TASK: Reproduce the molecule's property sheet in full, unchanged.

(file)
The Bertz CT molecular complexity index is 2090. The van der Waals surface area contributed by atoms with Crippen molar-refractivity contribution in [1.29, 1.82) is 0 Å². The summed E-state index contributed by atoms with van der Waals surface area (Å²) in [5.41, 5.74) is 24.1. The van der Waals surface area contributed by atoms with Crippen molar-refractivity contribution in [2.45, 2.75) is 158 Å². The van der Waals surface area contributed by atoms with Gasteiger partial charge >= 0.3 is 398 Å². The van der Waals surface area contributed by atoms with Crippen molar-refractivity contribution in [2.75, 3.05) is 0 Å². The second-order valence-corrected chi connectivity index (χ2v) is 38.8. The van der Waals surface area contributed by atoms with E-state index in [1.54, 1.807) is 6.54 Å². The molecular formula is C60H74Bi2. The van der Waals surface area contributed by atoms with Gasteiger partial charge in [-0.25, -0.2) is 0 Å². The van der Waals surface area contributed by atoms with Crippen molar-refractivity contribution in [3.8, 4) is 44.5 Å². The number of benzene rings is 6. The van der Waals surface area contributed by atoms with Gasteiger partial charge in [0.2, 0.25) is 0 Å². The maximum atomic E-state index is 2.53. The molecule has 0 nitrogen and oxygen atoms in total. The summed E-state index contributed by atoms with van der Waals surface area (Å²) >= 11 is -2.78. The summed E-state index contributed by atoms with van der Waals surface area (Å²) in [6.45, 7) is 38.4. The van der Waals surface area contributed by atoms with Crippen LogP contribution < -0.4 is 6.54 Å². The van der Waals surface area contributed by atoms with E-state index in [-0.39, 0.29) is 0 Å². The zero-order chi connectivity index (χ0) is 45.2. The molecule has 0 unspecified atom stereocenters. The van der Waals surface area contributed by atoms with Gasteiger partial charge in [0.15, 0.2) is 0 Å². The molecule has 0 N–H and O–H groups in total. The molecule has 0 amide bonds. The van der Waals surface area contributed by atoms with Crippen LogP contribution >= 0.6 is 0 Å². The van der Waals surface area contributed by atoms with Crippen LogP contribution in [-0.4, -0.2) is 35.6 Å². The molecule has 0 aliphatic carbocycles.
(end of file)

The Bertz CT molecular complexity index is 2090. The van der Waals surface area contributed by atoms with Crippen molar-refractivity contribution in [1.29, 1.82) is 0 Å². The summed E-state index contributed by atoms with van der Waals surface area (Å²) in [5.41, 5.74) is 24.1. The van der Waals surface area contributed by atoms with Crippen molar-refractivity contribution in [2.45, 2.75) is 158 Å². The van der Waals surface area contributed by atoms with Gasteiger partial charge >= 0.3 is 398 Å². The van der Waals surface area contributed by atoms with Crippen molar-refractivity contribution in [2.75, 3.05) is 0 Å². The second-order valence-corrected chi connectivity index (χ2v) is 38.8. The van der Waals surface area contributed by atoms with E-state index in [1.54, 1.807) is 6.54 Å². The molecular formula is C60H74Bi2. The van der Waals surface area contributed by atoms with Gasteiger partial charge in [-0.25, -0.2) is 0 Å². The van der Waals surface area contributed by atoms with Crippen molar-refractivity contribution in [3.8, 4) is 44.5 Å². The number of benzene rings is 6. The van der Waals surface area contributed by atoms with Gasteiger partial charge in [0.2, 0.25) is 0 Å². The maximum atomic E-state index is 2.53. The molecule has 0 nitrogen and oxygen atoms in total. The summed E-state index contributed by atoms with van der Waals surface area (Å²) >= 11 is -2.78. The summed E-state index contributed by atoms with van der Waals surface area (Å²) in [6.45, 7) is 38.4. The van der Waals surface area contributed by atoms with Crippen LogP contribution < -0.4 is 6.54 Å². The van der Waals surface area contributed by atoms with E-state index in [-0.39, 0.29) is 0 Å². The zero-order chi connectivity index (χ0) is 45.2. The molecule has 0 unspecified atom stereocenters. The van der Waals surface area contributed by atoms with Gasteiger partial charge in [0.15, 0.2) is 0 Å². The molecule has 0 N–H and O–H groups in total. The molecule has 0 amide bonds. The van der Waals surface area contributed by atoms with Crippen LogP contribution >= 0.6 is 0 Å². The van der Waals surface area contributed by atoms with Crippen LogP contribution in [-0.4, -0.2) is 35.6 Å². The molecule has 0 aliphatic carbocycles.